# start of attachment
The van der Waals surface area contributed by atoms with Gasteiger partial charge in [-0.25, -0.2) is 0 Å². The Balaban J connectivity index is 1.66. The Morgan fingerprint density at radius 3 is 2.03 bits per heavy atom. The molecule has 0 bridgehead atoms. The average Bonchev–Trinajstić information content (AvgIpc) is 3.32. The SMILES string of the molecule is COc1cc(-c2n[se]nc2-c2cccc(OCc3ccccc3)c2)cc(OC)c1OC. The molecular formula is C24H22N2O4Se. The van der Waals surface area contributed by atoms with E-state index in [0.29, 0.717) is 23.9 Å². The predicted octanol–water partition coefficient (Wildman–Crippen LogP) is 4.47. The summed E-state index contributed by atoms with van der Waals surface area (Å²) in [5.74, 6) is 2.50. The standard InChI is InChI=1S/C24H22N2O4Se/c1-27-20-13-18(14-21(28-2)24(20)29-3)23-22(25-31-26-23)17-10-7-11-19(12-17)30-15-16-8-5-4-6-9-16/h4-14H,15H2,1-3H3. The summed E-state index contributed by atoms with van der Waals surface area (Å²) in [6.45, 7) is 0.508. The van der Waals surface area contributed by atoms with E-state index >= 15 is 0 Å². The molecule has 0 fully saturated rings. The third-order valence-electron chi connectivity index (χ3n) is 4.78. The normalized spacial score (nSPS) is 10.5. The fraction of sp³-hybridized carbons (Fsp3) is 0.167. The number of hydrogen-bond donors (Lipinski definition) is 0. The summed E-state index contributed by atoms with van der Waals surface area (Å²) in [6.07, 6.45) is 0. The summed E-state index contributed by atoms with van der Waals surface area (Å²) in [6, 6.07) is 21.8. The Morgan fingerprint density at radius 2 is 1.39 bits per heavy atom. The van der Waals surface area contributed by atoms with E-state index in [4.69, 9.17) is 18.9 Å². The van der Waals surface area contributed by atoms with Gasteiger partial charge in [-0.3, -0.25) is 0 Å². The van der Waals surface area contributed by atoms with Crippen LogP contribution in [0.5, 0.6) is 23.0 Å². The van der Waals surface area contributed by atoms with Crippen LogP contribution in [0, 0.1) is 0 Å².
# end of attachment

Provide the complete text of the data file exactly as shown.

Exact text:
The van der Waals surface area contributed by atoms with Gasteiger partial charge in [-0.25, -0.2) is 0 Å². The Balaban J connectivity index is 1.66. The Morgan fingerprint density at radius 3 is 2.03 bits per heavy atom. The molecule has 0 bridgehead atoms. The average Bonchev–Trinajstić information content (AvgIpc) is 3.32. The SMILES string of the molecule is COc1cc(-c2n[se]nc2-c2cccc(OCc3ccccc3)c2)cc(OC)c1OC. The molecular formula is C24H22N2O4Se. The van der Waals surface area contributed by atoms with E-state index in [0.29, 0.717) is 23.9 Å². The predicted octanol–water partition coefficient (Wildman–Crippen LogP) is 4.47. The summed E-state index contributed by atoms with van der Waals surface area (Å²) in [5.74, 6) is 2.50. The standard InChI is InChI=1S/C24H22N2O4Se/c1-27-20-13-18(14-21(28-2)24(20)29-3)23-22(25-31-26-23)17-10-7-11-19(12-17)30-15-16-8-5-4-6-9-16/h4-14H,15H2,1-3H3. The summed E-state index contributed by atoms with van der Waals surface area (Å²) in [6.45, 7) is 0.508. The van der Waals surface area contributed by atoms with E-state index >= 15 is 0 Å². The molecule has 0 fully saturated rings. The third-order valence-electron chi connectivity index (χ3n) is 4.78. The normalized spacial score (nSPS) is 10.5. The fraction of sp³-hybridized carbons (Fsp3) is 0.167. The number of hydrogen-bond donors (Lipinski definition) is 0. The summed E-state index contributed by atoms with van der Waals surface area (Å²) in [6.07, 6.45) is 0. The summed E-state index contributed by atoms with van der Waals surface area (Å²) in [6, 6.07) is 21.8. The Morgan fingerprint density at radius 2 is 1.39 bits per heavy atom. The van der Waals surface area contributed by atoms with E-state index in [4.69, 9.17) is 18.9 Å². The van der Waals surface area contributed by atoms with Gasteiger partial charge in [-0.3, -0.25) is 0 Å². The van der Waals surface area contributed by atoms with Crippen LogP contribution in [0.5, 0.6) is 23.0 Å². The van der Waals surface area contributed by atoms with Crippen LogP contribution in [0, 0.1) is 0 Å².